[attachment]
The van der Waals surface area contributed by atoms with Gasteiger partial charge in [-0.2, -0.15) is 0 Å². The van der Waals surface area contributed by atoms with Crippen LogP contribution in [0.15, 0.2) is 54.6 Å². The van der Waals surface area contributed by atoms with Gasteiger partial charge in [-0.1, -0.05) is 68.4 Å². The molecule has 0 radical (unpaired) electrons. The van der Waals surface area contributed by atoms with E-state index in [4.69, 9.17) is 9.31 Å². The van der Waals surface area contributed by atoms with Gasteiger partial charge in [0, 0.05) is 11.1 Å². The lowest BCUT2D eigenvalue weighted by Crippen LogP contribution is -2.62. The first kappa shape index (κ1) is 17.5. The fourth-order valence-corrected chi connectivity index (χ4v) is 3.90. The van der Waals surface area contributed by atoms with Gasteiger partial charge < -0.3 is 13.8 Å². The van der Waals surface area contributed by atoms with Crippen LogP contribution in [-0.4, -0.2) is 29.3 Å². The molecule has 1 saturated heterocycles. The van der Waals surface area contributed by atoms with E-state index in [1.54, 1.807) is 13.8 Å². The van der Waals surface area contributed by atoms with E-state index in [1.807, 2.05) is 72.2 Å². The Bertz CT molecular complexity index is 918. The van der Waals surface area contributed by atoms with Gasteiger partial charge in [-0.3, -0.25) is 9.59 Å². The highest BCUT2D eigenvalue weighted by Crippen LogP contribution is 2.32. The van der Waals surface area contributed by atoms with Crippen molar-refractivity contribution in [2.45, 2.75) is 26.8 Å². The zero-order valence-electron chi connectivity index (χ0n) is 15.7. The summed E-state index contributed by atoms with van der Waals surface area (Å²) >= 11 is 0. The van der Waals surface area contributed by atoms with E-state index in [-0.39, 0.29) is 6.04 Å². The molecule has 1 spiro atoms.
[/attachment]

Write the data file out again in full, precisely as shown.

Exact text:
The van der Waals surface area contributed by atoms with Gasteiger partial charge in [-0.2, -0.15) is 0 Å². The van der Waals surface area contributed by atoms with Crippen LogP contribution in [0.15, 0.2) is 54.6 Å². The van der Waals surface area contributed by atoms with Gasteiger partial charge in [-0.1, -0.05) is 68.4 Å². The molecule has 0 radical (unpaired) electrons. The van der Waals surface area contributed by atoms with E-state index in [4.69, 9.17) is 9.31 Å². The van der Waals surface area contributed by atoms with Gasteiger partial charge in [0, 0.05) is 11.1 Å². The lowest BCUT2D eigenvalue weighted by Crippen LogP contribution is -2.62. The first kappa shape index (κ1) is 17.5. The fourth-order valence-corrected chi connectivity index (χ4v) is 3.90. The van der Waals surface area contributed by atoms with Gasteiger partial charge < -0.3 is 13.8 Å². The van der Waals surface area contributed by atoms with Crippen LogP contribution in [-0.4, -0.2) is 29.3 Å². The molecule has 1 saturated heterocycles. The van der Waals surface area contributed by atoms with E-state index in [1.54, 1.807) is 13.8 Å². The van der Waals surface area contributed by atoms with E-state index in [1.807, 2.05) is 72.2 Å². The Bertz CT molecular complexity index is 918. The van der Waals surface area contributed by atoms with Gasteiger partial charge in [-0.3, -0.25) is 9.59 Å². The highest BCUT2D eigenvalue weighted by Crippen LogP contribution is 2.32. The van der Waals surface area contributed by atoms with Crippen molar-refractivity contribution in [2.45, 2.75) is 26.8 Å². The zero-order valence-electron chi connectivity index (χ0n) is 15.7. The summed E-state index contributed by atoms with van der Waals surface area (Å²) >= 11 is 0. The van der Waals surface area contributed by atoms with E-state index in [-0.39, 0.29) is 6.04 Å². The molecule has 1 spiro atoms.